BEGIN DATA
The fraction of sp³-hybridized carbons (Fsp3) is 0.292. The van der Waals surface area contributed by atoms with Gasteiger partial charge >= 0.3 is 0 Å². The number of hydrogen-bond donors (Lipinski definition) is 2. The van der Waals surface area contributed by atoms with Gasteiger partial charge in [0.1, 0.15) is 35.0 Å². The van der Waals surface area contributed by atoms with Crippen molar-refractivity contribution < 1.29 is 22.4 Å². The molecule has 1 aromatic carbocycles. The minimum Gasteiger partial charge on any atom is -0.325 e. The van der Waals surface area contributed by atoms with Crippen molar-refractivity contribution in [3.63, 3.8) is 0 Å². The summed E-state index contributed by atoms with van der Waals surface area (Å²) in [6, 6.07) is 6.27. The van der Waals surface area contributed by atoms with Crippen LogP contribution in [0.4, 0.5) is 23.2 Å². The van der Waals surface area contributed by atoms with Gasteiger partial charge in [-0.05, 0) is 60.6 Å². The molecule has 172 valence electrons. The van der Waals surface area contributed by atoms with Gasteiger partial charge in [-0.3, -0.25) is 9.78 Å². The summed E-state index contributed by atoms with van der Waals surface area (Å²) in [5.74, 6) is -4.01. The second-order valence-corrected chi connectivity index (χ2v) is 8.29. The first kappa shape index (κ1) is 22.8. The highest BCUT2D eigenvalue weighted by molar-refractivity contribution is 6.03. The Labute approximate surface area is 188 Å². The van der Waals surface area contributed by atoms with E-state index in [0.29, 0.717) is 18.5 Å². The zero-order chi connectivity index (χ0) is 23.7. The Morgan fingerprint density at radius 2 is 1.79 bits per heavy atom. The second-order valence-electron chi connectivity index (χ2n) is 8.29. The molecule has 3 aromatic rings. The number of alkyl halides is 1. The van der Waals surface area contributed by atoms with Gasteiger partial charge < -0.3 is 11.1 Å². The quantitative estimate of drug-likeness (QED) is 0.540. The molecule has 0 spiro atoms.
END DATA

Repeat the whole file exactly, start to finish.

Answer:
The fraction of sp³-hybridized carbons (Fsp3) is 0.292. The van der Waals surface area contributed by atoms with Gasteiger partial charge >= 0.3 is 0 Å². The number of hydrogen-bond donors (Lipinski definition) is 2. The van der Waals surface area contributed by atoms with Gasteiger partial charge in [0.1, 0.15) is 35.0 Å². The van der Waals surface area contributed by atoms with Crippen molar-refractivity contribution < 1.29 is 22.4 Å². The molecule has 1 aromatic carbocycles. The minimum Gasteiger partial charge on any atom is -0.325 e. The van der Waals surface area contributed by atoms with Crippen molar-refractivity contribution in [3.63, 3.8) is 0 Å². The summed E-state index contributed by atoms with van der Waals surface area (Å²) in [6, 6.07) is 6.27. The van der Waals surface area contributed by atoms with Crippen LogP contribution in [0.4, 0.5) is 23.2 Å². The van der Waals surface area contributed by atoms with Gasteiger partial charge in [-0.05, 0) is 60.6 Å². The molecule has 172 valence electrons. The van der Waals surface area contributed by atoms with Gasteiger partial charge in [-0.3, -0.25) is 9.78 Å². The summed E-state index contributed by atoms with van der Waals surface area (Å²) in [5.74, 6) is -4.01. The second-order valence-corrected chi connectivity index (χ2v) is 8.29. The first kappa shape index (κ1) is 22.8. The highest BCUT2D eigenvalue weighted by molar-refractivity contribution is 6.03. The Labute approximate surface area is 188 Å². The van der Waals surface area contributed by atoms with E-state index in [0.29, 0.717) is 18.5 Å². The zero-order chi connectivity index (χ0) is 23.7. The Morgan fingerprint density at radius 2 is 1.79 bits per heavy atom. The second-order valence-electron chi connectivity index (χ2n) is 8.29. The molecule has 3 aromatic rings. The number of alkyl halides is 1. The van der Waals surface area contributed by atoms with Gasteiger partial charge < -0.3 is 11.1 Å². The quantitative estimate of drug-likeness (QED) is 0.540. The molecule has 0 spiro atoms.